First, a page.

Mercedes-Benz A-Class: Q&A with Brian Fulton

‘The timing is perfect,’ says president & CEO of Mercedes-Benz Canada at model’s national debut in Toronto
December 8, 2018 Updated: January 18, 2019

While available in other markets for years, Canada and the United States never got a chance to experience the Mercedes-Benz A-Class. That’s all about to change, as the German automaker is bringing the compact car, in both hatchback and sedan form, to our shores very soon. We caught up with Brian Fulton, president and CEO of Mercedes-Benz Canada, at the models national debut in Toronto and asked him what consumers can expect.

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Brian Fulton, president and CEO of Mercedes-Benz Canada. (Benjamin Yong)

Benjamin Yong: Why bring the vehicle here now?

Brian Fulton: It’s where the growth of the market is. Our B-Class has been very successful for a couple of generations, but if you look at the A-Class and its new design, connected features, the Mercedes-Benz User Experience (MBUX), Mercedes me connect, and the demographic that we’re certainly trying to attract, I think the timing is perfect.

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Looking from the front. (Courtesy of Mercedes-Benz)

Mr. Yong: How important is the entry-level segment to the brand?

Mr. Fulton: It’s important. If it wasn’t, we wouldn’t be doing it for sure. I think Mercedes over the years has really trended away from your stereotypical middle-aged professional clientele to one that’s younger, meeting the different needs of a variety of age groups. We think, especially with the vehicle’s price positioning (starting at $35,990) and Mercedes luxury, there’s a real opportunity to really make a statement here in Canada.

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The A-Class sedan. (Courtesy of Mercedes-Benz)

Mr. Yong: Will sales of the CLA be affected?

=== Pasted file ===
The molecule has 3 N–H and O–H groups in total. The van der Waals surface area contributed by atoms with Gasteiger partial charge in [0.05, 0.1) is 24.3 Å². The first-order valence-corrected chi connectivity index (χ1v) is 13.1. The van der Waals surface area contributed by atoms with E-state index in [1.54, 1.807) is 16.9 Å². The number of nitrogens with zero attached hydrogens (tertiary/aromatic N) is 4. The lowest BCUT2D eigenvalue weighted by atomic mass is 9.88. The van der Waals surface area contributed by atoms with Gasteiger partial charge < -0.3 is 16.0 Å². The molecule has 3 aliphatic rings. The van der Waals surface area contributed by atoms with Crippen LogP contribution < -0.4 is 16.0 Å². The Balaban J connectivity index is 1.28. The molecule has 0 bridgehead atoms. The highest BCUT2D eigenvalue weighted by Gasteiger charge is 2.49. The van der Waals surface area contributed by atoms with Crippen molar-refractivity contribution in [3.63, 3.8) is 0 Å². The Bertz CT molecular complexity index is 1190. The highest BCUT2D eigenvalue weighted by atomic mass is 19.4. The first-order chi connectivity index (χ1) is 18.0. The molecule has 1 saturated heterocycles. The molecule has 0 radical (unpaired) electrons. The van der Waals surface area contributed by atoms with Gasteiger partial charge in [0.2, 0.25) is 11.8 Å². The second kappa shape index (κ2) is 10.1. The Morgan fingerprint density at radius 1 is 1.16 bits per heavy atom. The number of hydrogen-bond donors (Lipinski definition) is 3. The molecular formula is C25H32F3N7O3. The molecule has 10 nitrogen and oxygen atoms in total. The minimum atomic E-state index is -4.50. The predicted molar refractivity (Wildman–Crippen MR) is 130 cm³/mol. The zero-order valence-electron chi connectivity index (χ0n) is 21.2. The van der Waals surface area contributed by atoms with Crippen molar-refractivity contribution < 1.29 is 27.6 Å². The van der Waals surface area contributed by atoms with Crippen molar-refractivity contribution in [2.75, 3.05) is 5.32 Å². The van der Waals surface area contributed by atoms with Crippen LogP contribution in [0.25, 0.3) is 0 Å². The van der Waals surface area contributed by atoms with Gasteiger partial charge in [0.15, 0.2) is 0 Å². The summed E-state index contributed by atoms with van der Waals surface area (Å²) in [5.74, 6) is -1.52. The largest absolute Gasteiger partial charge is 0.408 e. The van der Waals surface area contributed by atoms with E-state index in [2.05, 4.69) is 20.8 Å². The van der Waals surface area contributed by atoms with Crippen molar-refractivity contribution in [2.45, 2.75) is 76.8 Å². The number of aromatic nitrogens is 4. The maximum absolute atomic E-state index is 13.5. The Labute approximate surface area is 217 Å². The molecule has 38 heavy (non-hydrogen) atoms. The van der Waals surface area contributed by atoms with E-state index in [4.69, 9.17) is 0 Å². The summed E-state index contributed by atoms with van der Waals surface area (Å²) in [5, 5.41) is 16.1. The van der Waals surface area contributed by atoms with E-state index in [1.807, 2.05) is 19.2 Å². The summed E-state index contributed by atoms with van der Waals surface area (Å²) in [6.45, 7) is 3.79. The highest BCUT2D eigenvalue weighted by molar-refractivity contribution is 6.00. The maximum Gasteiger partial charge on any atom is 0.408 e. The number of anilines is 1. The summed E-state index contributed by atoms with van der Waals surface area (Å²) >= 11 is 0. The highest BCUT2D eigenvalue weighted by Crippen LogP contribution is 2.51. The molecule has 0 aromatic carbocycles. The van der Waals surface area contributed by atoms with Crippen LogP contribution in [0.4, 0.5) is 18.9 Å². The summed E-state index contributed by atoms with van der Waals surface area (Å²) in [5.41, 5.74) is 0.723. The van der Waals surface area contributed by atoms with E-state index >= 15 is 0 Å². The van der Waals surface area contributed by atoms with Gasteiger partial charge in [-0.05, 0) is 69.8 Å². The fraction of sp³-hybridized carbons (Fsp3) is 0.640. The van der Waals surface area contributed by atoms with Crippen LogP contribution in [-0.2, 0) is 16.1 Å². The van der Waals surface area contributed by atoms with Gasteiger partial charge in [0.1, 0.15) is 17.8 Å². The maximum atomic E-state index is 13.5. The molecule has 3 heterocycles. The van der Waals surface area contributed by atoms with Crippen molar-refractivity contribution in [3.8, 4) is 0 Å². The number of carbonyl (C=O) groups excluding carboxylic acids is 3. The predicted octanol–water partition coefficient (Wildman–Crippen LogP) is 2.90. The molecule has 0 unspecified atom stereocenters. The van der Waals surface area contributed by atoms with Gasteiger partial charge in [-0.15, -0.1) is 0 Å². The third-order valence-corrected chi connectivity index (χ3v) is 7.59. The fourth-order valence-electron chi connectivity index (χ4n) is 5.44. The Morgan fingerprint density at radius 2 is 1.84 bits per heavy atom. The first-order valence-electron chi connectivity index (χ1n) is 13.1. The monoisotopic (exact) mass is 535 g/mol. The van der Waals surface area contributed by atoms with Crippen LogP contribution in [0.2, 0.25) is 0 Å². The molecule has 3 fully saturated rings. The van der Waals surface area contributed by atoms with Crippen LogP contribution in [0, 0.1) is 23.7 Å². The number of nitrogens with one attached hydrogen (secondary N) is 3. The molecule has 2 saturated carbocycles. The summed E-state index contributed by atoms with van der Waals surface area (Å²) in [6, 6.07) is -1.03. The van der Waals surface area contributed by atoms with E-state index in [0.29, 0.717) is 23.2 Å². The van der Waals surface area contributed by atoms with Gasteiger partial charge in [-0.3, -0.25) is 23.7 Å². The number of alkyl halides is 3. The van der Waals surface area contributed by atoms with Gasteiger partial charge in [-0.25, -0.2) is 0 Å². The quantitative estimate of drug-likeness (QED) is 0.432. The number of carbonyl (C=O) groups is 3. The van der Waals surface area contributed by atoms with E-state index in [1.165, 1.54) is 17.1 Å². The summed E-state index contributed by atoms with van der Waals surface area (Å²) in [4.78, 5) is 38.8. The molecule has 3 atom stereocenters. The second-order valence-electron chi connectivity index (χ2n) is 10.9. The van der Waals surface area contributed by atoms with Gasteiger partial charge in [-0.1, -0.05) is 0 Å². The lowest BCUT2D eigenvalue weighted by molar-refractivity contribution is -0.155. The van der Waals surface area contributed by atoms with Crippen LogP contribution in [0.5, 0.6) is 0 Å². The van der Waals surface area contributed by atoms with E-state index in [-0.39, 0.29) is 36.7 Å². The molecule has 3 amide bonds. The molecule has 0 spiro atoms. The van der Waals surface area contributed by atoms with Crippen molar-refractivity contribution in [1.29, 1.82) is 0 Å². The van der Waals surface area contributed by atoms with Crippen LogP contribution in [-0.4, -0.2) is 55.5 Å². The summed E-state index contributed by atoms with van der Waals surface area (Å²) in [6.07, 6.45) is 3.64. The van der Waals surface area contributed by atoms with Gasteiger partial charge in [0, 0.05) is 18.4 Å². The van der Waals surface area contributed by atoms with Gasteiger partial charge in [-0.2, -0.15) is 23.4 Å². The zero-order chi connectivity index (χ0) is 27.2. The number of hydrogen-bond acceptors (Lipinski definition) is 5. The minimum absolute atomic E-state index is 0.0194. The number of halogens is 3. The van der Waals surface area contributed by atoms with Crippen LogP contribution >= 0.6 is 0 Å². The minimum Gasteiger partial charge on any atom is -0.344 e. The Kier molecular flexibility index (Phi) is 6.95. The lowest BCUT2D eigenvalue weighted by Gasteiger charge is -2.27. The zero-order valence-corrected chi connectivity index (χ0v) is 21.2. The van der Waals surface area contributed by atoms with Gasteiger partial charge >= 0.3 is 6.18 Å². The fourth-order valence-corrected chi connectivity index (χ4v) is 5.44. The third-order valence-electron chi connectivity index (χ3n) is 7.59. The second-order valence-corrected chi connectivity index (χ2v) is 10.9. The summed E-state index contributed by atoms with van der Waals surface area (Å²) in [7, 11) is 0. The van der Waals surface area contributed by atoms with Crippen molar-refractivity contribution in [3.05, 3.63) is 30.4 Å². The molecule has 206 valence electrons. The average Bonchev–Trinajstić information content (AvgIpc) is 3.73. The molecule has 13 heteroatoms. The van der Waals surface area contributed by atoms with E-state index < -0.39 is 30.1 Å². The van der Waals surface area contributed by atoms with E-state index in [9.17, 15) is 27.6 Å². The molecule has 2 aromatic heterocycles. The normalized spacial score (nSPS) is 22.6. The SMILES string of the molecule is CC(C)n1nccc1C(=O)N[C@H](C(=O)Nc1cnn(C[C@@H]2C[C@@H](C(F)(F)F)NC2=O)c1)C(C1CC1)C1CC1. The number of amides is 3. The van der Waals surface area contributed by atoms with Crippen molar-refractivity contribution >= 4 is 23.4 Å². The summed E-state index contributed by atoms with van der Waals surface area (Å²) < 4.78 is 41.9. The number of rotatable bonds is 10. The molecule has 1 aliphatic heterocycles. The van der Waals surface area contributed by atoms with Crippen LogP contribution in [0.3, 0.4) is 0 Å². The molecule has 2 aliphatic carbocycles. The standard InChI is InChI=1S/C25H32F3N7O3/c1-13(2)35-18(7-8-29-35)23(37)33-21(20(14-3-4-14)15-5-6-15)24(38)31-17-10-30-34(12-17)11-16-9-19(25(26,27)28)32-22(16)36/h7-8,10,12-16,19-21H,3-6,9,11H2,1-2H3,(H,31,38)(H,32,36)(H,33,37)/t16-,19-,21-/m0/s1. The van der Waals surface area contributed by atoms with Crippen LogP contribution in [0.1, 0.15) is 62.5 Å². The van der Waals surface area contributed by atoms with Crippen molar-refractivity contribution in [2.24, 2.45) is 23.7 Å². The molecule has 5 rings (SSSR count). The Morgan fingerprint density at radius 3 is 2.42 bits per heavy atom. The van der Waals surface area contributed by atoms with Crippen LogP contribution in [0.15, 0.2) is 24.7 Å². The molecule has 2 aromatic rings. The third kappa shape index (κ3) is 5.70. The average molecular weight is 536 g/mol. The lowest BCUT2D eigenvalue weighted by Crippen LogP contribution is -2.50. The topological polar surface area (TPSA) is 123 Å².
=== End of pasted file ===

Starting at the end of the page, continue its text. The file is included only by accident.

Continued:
Mr. Fulton: Great question. There’s a brand-new CLA coming out in 2019 as a 2020 model year, and you’ll see the CLA is moving more upscale. It’s going to be a little bit longer, a little bit wider, and feature some different design, distancing itself from the A-Class—kind of like what we did with the E-Class and the CLS. So you can’t compare the current one and the soon-to-be-launched A-Class.

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Rear three-quarter view. (Courtesy of Mercedes-Benz)

Mr. Yong: I hear the hatchback is coming first. Any particular reason?

Mr. Fulton: Availability and timing. They’re not being built at the same plant. The hatch is being built in Germany and the sedan in Aguascalientes, Mexico, which is a new facility, so we’re ramping up and making sure that the vehicle is perfect when it comes off the line. We’d love to have both ready at the same time but it’s just not the way it’s unfolding right now. The hatch will arrive inside the next 30 days and the sedan will be here early 2019.

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Looking from the driver’s seat. (Courtesy of Mercedes-Benz)

Mr. Yong: What would you say are the A-Class’s top three features?

Mr. Fulton: The dual widescreen touch display on the dash is one. Working it feels just like you’re using your iPhone. The connectivity is another. Mercedes me connect allows drivers to start the car, check the fluid and fuel levels, and lock and unlock the doors. And I think the user experience is huge. Rather than having the typical programmed voice commands, [MBUX] actually has the ability to recognize your voice, meaning you can talk to that car like you’re talking to [Siri].

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The gigantic displays. (Courtesy of Mercedes-Benz)

Not feeling detached from technology when getting inside a car is becoming increasingly important. Life continues when you’re behind the wheel, and it doesn’t end when you get in and start when you get back out.

Benjamin Yong is a freelance writer from Vancouver, B.C., and a member of the Automobile Journalists Association of Canada (AJAC). Follow him on Twitter @b_yong.